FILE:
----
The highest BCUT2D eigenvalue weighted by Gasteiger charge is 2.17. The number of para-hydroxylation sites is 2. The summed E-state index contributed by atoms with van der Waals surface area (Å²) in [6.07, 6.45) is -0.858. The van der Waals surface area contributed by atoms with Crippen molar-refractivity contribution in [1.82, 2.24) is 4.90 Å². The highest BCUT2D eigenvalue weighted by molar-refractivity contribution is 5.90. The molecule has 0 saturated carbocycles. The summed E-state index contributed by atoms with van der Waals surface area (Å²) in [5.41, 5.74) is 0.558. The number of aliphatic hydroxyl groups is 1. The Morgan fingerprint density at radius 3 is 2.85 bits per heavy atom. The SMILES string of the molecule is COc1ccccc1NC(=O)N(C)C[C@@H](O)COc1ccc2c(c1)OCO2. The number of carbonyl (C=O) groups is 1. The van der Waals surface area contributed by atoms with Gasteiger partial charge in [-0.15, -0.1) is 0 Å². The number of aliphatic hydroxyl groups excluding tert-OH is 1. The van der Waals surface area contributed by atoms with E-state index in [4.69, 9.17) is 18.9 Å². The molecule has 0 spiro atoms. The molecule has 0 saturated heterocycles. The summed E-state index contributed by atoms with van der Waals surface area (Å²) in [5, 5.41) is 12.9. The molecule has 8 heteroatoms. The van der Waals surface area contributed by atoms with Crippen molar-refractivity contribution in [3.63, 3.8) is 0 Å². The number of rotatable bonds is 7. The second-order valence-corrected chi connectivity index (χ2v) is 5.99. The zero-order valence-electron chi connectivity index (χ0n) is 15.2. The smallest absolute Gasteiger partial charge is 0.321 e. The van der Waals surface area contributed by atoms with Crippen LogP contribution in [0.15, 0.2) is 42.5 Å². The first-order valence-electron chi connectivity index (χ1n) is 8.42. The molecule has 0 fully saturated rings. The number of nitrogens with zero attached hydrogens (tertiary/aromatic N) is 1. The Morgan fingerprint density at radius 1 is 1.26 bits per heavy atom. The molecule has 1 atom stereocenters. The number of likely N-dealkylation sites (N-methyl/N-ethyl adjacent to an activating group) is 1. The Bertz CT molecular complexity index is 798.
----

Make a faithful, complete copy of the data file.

The highest BCUT2D eigenvalue weighted by Gasteiger charge is 2.17. The number of para-hydroxylation sites is 2. The summed E-state index contributed by atoms with van der Waals surface area (Å²) in [6.07, 6.45) is -0.858. The van der Waals surface area contributed by atoms with Crippen molar-refractivity contribution in [1.82, 2.24) is 4.90 Å². The highest BCUT2D eigenvalue weighted by molar-refractivity contribution is 5.90. The molecule has 0 saturated carbocycles. The summed E-state index contributed by atoms with van der Waals surface area (Å²) in [5.41, 5.74) is 0.558. The number of aliphatic hydroxyl groups is 1. The Morgan fingerprint density at radius 3 is 2.85 bits per heavy atom. The SMILES string of the molecule is COc1ccccc1NC(=O)N(C)C[C@@H](O)COc1ccc2c(c1)OCO2. The number of carbonyl (C=O) groups is 1. The van der Waals surface area contributed by atoms with Gasteiger partial charge in [-0.15, -0.1) is 0 Å². The number of aliphatic hydroxyl groups excluding tert-OH is 1. The van der Waals surface area contributed by atoms with E-state index in [4.69, 9.17) is 18.9 Å². The molecule has 0 spiro atoms. The molecule has 0 saturated heterocycles. The summed E-state index contributed by atoms with van der Waals surface area (Å²) in [5, 5.41) is 12.9. The molecule has 8 heteroatoms. The van der Waals surface area contributed by atoms with Crippen molar-refractivity contribution in [3.63, 3.8) is 0 Å². The number of rotatable bonds is 7. The second-order valence-corrected chi connectivity index (χ2v) is 5.99. The zero-order valence-electron chi connectivity index (χ0n) is 15.2. The smallest absolute Gasteiger partial charge is 0.321 e. The van der Waals surface area contributed by atoms with Crippen LogP contribution in [0.15, 0.2) is 42.5 Å². The first-order valence-electron chi connectivity index (χ1n) is 8.42. The molecule has 0 fully saturated rings. The number of nitrogens with zero attached hydrogens (tertiary/aromatic N) is 1. The Morgan fingerprint density at radius 1 is 1.26 bits per heavy atom. The molecule has 1 atom stereocenters. The number of likely N-dealkylation sites (N-methyl/N-ethyl adjacent to an activating group) is 1. The Bertz CT molecular complexity index is 798.